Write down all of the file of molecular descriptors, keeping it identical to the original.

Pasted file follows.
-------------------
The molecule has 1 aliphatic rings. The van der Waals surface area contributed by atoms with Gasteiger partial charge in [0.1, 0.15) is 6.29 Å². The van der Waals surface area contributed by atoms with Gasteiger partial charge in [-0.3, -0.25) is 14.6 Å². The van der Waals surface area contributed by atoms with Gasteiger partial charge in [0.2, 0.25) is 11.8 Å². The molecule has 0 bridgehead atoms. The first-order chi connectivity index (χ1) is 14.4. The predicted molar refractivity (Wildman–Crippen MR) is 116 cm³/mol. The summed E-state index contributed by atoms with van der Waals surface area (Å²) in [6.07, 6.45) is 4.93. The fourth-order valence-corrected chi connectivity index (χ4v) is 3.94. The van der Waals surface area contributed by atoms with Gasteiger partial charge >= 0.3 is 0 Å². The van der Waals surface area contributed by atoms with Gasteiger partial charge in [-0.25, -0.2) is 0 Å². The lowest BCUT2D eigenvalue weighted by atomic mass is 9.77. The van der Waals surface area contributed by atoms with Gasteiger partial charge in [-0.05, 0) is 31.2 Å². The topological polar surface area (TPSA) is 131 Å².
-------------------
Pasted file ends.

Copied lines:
The molecule has 1 aliphatic rings. The van der Waals surface area contributed by atoms with Gasteiger partial charge in [0.1, 0.15) is 6.29 Å². The van der Waals surface area contributed by atoms with Gasteiger partial charge in [-0.3, -0.25) is 14.6 Å². The van der Waals surface area contributed by atoms with Gasteiger partial charge in [0.2, 0.25) is 11.8 Å². The molecule has 0 bridgehead atoms. The first-order chi connectivity index (χ1) is 14.4. The predicted molar refractivity (Wildman–Crippen MR) is 116 cm³/mol. The summed E-state index contributed by atoms with van der Waals surface area (Å²) in [6.07, 6.45) is 4.93. The fourth-order valence-corrected chi connectivity index (χ4v) is 3.94. The van der Waals surface area contributed by atoms with Gasteiger partial charge >= 0.3 is 0 Å². The van der Waals surface area contributed by atoms with Gasteiger partial charge in [-0.25, -0.2) is 0 Å². The lowest BCUT2D eigenvalue weighted by atomic mass is 9.77. The van der Waals surface area contributed by atoms with Gasteiger partial charge in [-0.05, 0) is 31.2 Å². The topological polar surface area (TPSA) is 131 Å².